The zona incerta is believed to regulate visceral activities such as sexual activity, hydration, food intake, and cardiovascular activity.
Fibers that emerge from the dorsal thalamus travel through the ventral thalamus to the reticular nucleus.
As the name suggests, these fibers give the nucleus a reticulated appearance.
The reticular nucleus consists of a thin layer of neurons covering the lateral aspect of the dorsal thalamus and is related to the internal capsule.
Inferiorly, the reticular nucleus becomes semi-continuous with the zona incerta.
The main fibers of the reticular nucleus pass to the dorsal thalamus, but afferents reach it from the nucleus cuneiform.
Other connections of the subthalamus include:
- Afferents from the cerebral cortex
- The putamen
- The globus pallidus
- The trigeminal nuclei
- The cerebellar nuclei
- The pretectal region
These connections reach the reticular nucleus and zona incerta and send efferent fibers through those structures and to the spinal cord.
The ventral thalamus also connects with the dentate nucleus, cerebral peduncle, fasciculus lenticularis, ansa lenticularis, pre-rubral field, and the thalamic fasciculus.
The hypothalamus lies below the thalamus and contains various subdivisions and nuclei.
Some of these nuclei include the periventricular zone, the medial zone, and the lateral zone.
Medially, the hypothalamus forms a wall that creates the third ventricle below the hypothalamic sulcus.
Posteriorly, the hypothalamus combines with the ventral thalamus and also passes through it to create the tegmentum of the midbrain.
Anteriorly, the hypothalamus extends all the way to the lamina terminalis and merges with olfactory structures.
Inferiorly, it relates to the floor structures that create the third ventricle. These include the tuber cinereum, the mammillary bodies, and the infundibulum.
Through the infundibulum, the hypothalamus connects to the pituitary gland.
The hypothalamus is divided into three main zones (medially to laterally):
- The periventricular
- The medial
- The lateral
The hypothalamus has three regions from the anterior to the posterior side: anterior, medial, and posterior.
The nuclei of the hypothalamus are located within the regions, and functionally it consists of four groups:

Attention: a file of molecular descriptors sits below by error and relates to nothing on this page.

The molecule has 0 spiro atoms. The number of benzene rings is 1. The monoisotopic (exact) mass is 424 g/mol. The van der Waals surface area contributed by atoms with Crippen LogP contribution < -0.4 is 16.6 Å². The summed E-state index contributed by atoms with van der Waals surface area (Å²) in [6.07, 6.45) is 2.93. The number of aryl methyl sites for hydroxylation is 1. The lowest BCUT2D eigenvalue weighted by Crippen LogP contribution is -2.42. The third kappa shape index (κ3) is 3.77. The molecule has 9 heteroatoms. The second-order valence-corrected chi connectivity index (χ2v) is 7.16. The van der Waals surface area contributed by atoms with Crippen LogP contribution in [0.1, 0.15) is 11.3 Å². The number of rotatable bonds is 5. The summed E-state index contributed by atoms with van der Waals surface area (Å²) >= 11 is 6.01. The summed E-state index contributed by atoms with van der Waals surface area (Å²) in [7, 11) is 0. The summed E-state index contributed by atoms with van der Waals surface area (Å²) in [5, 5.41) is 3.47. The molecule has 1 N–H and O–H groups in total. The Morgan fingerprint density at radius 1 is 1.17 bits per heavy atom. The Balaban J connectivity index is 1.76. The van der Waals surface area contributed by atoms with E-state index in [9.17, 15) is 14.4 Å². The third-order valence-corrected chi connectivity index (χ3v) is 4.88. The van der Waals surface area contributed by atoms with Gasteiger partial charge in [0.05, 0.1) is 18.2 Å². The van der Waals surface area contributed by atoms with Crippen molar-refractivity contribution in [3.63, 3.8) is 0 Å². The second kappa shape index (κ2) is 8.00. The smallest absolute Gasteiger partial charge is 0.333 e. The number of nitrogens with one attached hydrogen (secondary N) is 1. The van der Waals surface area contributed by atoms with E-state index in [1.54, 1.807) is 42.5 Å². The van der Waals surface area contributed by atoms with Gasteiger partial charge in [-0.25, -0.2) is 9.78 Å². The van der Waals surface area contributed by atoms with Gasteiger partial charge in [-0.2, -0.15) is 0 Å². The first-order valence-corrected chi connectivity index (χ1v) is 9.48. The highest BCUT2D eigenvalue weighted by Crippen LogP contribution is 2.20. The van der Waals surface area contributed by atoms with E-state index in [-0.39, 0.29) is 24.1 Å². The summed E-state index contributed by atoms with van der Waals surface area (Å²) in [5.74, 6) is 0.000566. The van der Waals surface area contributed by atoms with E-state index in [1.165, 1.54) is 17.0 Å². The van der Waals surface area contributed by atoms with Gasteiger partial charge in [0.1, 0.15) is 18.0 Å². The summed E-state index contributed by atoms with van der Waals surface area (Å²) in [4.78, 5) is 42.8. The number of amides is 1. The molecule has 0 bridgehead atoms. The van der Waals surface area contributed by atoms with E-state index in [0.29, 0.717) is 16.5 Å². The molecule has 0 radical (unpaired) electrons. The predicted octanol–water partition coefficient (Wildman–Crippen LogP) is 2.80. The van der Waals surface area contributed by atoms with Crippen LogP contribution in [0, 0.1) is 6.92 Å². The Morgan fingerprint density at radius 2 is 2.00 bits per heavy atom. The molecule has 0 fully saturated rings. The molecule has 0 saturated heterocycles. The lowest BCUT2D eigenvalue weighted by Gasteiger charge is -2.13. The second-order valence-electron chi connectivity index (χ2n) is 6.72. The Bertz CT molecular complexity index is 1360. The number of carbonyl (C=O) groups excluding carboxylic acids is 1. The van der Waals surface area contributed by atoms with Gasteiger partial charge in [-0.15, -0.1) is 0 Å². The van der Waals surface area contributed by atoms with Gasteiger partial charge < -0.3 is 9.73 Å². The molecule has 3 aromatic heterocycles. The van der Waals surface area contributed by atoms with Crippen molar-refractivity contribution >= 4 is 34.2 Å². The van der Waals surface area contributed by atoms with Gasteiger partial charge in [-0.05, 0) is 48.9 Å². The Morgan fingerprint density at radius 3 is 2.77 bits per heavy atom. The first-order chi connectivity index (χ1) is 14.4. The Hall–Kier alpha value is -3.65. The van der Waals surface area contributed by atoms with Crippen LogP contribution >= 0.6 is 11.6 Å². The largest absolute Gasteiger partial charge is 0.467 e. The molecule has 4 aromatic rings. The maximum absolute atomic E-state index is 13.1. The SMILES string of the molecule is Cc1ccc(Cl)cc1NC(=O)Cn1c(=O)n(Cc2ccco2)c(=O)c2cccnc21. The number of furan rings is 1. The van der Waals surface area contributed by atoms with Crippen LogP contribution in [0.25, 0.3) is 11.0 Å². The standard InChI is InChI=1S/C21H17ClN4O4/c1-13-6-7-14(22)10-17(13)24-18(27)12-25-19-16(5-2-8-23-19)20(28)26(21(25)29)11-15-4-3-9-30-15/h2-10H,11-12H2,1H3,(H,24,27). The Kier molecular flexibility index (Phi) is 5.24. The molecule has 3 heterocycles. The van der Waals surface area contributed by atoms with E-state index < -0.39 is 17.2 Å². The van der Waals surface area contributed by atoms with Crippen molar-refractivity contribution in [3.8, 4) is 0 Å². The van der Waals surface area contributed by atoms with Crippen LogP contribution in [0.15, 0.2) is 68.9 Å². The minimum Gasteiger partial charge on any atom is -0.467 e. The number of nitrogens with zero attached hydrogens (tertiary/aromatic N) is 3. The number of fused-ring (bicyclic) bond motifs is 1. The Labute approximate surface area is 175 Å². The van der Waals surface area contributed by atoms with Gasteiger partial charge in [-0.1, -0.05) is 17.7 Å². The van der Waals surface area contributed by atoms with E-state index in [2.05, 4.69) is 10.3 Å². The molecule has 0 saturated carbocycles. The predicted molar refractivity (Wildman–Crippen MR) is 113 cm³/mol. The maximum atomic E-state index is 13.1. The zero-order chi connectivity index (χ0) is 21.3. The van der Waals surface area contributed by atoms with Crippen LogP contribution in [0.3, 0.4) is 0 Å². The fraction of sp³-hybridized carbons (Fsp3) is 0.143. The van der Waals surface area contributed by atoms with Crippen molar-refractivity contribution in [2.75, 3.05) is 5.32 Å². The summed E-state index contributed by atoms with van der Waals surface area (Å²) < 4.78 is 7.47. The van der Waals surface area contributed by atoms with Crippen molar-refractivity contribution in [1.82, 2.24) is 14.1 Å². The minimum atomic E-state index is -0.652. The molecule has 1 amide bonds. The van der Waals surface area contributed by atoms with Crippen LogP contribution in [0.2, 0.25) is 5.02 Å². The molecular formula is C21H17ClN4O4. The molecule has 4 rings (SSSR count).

The hypothalamus is mainly involved in the processes of cognitive behavior. It owes this to its connection to other anatomical areas that correspond to these activities.
The hypothalamus's main function is to regulate hunger and thirst patterns, regulate sexual activities and desires, and control autonomic activity.
It additionally regulates emotional behaviors, controls the endocrine system, responds to stress, regulates body temperature, and controls sleep-wake cycles.
The diencephalon is obviously a vital part of normal brain functioning.
It's easy to understand then that if any part of the diencephalon is damaged through either vascular or neoplastic lesions, there could be a problem with the function of the part damaged.
An example of this is Russell-Silver syndrome which can be characterized by:
- Intrauterine growth restriction (IUGR)
- Hindered or poor growth after birth
- Relatively large head size
- Triangular facial appearance
- Prominent forehead
- Body asymmetry
- Feeding difficulties
- And more
The primary cause of this disorder is neoplastic damage to the optic and hypothalamic region.
In rare instances, Russell's syndrome will limit the patient from reaching developmental milestones.
Another known syndrome related to diencephalon damage is Panhypopituitarism.
A deficiency in pituitary hormones is classified as panhypopituitarism, resulting from a gland impairment or dysregulation in the hypothalamus.
Other injuries that could result in hypopituitarism include postpartum pituitary necrosis, traumatic brain injury, or radiation therapy on the pituitary.
The diencephalon is the brain region that gives rise to anterior forebrain structures. Some of these structures include the thalamus, hypothalamus, posterior portion of the pituitary gland, and pineal gland. The diencephalon also encloses a cavity called the third ventricle.
Because it contains so many structures, it has a wide variety of functions that regulate the body and keep it working as intended. Damage to this area can result in irreversible brain damage; most of the time, the location of brain damage will determine the symptoms the person experiences.